News Releases

November 14, 2011

Public Comment Meetings Being Held for ANR Basin 17 Water Quality Plan for the Lake Memphremagog Tomifobia and Coaticook River Watershed

A series of public comment meetings will be held in December to gather comments on the Vermont Agency of Natural Resources’ Draft Basin 17 Water Quality Management Plan covering the Lake Memphremagog Tomifobia and Coaticook river watershed.

The public is invited to hear a presentation on the plan and offer their comments and suggestions.

Meetings will take place from 6:30 – 8:00 pm at the following locations:

December 1st

Brighton Town Hall

48 Mill St

Island Pond, VT 05846

December 5th

Emory Hebard State Office Building

100 Main Street

Newport, VT 05855

The Basin 17 river basin water quality management plan provides an overview of the health of the basin and a description of the priority future and ongoing steps to restore and protect its surface waters. With the purpose of improving both water quality and aquatic habitat, this plan presents the recommendations of local watershed residents, stakeholders from varying interests, the Agency of Natural Resources and natural resource professionals from other state and federal agencies to guide protection and improvement efforts in this basin for the next five years. The central component of this water quality management plan is the implementation table, which includes 79 specific actions to address the threats to surface waters in the basin.

Basin 17 includes all the waters in Vermont that flow to Lake Memphremagog including the Black, Barton, Clyde and Johns Rivers as well as the Tomifobia and Coaticook watersheds that together make up the Vermont portions of the Saint Francis River watershed. Waters in this basin support many uses including swimming, boating and fishing in its extensive rivers, streams, lakes, ponds and wetlands. Threats to these uses include: nutrient enrichment, which has caused the impairment of Lake Memphremagog and threatens other lakes in the basin; aquatic invasive species that are present in a number of waters and are a threat to all waters; and finally alterations to aquatic and riparian habitat along rivers, lakes and wetlands. The top ten priority actions in this management plan are to:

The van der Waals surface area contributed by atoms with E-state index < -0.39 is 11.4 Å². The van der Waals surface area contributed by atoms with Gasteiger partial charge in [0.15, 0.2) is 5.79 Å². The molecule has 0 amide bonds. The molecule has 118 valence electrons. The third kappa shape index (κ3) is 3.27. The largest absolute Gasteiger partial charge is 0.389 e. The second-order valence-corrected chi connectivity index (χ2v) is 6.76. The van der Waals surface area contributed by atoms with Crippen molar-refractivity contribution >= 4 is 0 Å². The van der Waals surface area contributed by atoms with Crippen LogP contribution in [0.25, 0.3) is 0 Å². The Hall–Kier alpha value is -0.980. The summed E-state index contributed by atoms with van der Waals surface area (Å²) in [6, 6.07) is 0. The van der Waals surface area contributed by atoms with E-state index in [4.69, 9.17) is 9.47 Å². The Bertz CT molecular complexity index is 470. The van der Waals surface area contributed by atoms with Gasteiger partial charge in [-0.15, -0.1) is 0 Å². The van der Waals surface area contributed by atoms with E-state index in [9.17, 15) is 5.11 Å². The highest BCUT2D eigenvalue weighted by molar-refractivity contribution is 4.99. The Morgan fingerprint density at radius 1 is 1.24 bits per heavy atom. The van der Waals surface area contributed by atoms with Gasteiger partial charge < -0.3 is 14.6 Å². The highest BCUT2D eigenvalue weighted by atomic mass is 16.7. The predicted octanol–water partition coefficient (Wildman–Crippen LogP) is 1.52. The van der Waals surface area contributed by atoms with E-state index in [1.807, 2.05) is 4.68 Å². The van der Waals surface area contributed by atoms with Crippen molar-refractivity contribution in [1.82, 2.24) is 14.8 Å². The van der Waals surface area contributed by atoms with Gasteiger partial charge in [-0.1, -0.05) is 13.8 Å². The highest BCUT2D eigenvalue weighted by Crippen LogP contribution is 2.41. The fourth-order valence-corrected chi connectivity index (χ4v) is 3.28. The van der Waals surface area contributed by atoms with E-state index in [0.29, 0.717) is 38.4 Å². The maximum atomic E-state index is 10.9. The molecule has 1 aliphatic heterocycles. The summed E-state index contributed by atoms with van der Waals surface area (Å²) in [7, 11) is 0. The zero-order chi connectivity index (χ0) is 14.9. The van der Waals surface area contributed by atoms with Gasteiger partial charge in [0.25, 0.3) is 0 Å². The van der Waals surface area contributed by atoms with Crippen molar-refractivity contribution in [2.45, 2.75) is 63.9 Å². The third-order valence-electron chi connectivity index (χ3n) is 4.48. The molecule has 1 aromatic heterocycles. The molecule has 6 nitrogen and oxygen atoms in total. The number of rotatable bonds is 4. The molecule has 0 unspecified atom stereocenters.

1. Develop a TMDL to address the phosphorus impairment of Lake Memphremagog.

2. Complete stormwater system mapping and illicit discharge detection for the City of Newport, Derby village, Orleans village of and Barton Village.

3. Work with all towns in the Vermont portion of the basin to apply for at least one Better Backroads Grant to address one of the major water quality issues identified by the road review committee.

4. Establish an agricultural water quality group that will represent the interest of the Memphremagog region; and leverage the positive attention of the legislature, the press, and the watershed community; and promote the best use of government cost share dollars.

5. Make direct contact with agricultural producers to promote existing programs such as the Conservation Reserve Enhancement Program that provide incentives for fencing, watering tanks.

6. Work with Vermont towns to include protection for floodplains, Fluvial Erosion Hazard zones and buffer zones in local zoning.

7. Hold an annual Vermont Invasive Patrollers (VIP) training in the basin to support the establishment of VIP programs for lakes and ponds in the basin.

8. Working closely with local land trusts, lake associations and towns, contact landowners of the highest priority undeveloped lakeshore parcels to determine interest in conservation and conserve at least one of the top priority parcels.

9. Develop specific wetland conservation priorities for high value wetlands for both habitat and phosphorus retention and use the priorities to focus the wetland conservation and restoration work of the many different partners involved in such work in the basin.

10. Work with Hydro Coaticook, the Public Service Board and local residents to identify and address the water resource concerns associated with water level fluctuations at Norton and Great and Little Averill ponds so these, and downstream waters, will meet the Vermont Water Quality Standards.

Copies of the plan may be obtained online at http://www.vtwaterquality.org or by requesting a copy at the number below. The public comment period runs until December 21st, 2011. Comments received by this date will be addressed in a responsiveness summary.

Source: Agency of Natural Resources
Last Updated at: November 14, 2011 15:30:56